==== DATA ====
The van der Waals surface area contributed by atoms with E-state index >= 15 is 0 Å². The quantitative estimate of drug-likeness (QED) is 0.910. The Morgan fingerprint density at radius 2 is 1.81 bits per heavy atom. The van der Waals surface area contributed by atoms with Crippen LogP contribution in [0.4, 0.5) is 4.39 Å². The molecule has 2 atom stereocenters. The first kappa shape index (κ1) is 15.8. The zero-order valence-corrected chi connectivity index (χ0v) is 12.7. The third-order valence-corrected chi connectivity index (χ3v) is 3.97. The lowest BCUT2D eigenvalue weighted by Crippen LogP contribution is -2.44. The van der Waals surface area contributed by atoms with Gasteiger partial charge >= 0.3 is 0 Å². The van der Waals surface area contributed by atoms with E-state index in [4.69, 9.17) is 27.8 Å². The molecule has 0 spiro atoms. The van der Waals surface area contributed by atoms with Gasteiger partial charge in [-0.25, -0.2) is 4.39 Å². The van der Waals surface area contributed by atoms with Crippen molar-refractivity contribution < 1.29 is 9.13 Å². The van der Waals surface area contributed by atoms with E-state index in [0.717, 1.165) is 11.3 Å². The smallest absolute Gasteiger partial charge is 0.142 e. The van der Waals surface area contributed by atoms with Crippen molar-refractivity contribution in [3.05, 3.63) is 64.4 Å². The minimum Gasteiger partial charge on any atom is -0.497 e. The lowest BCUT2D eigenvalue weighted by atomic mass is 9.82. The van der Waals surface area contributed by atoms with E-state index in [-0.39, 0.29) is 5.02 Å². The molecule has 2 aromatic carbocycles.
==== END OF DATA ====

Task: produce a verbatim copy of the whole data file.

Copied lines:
The van der Waals surface area contributed by atoms with E-state index >= 15 is 0 Å². The quantitative estimate of drug-likeness (QED) is 0.910. The Morgan fingerprint density at radius 2 is 1.81 bits per heavy atom. The van der Waals surface area contributed by atoms with Crippen LogP contribution in [0.4, 0.5) is 4.39 Å². The molecule has 2 atom stereocenters. The first kappa shape index (κ1) is 15.8. The zero-order valence-corrected chi connectivity index (χ0v) is 12.7. The third-order valence-corrected chi connectivity index (χ3v) is 3.97. The lowest BCUT2D eigenvalue weighted by Crippen LogP contribution is -2.44. The van der Waals surface area contributed by atoms with Gasteiger partial charge >= 0.3 is 0 Å². The van der Waals surface area contributed by atoms with E-state index in [4.69, 9.17) is 27.8 Å². The molecule has 0 spiro atoms. The van der Waals surface area contributed by atoms with Gasteiger partial charge in [-0.25, -0.2) is 4.39 Å². The van der Waals surface area contributed by atoms with Crippen molar-refractivity contribution < 1.29 is 9.13 Å². The van der Waals surface area contributed by atoms with E-state index in [0.717, 1.165) is 11.3 Å². The smallest absolute Gasteiger partial charge is 0.142 e. The van der Waals surface area contributed by atoms with Crippen molar-refractivity contribution in [3.05, 3.63) is 64.4 Å². The minimum Gasteiger partial charge on any atom is -0.497 e. The lowest BCUT2D eigenvalue weighted by atomic mass is 9.82. The van der Waals surface area contributed by atoms with E-state index in [-0.39, 0.29) is 5.02 Å². The molecule has 2 aromatic carbocycles.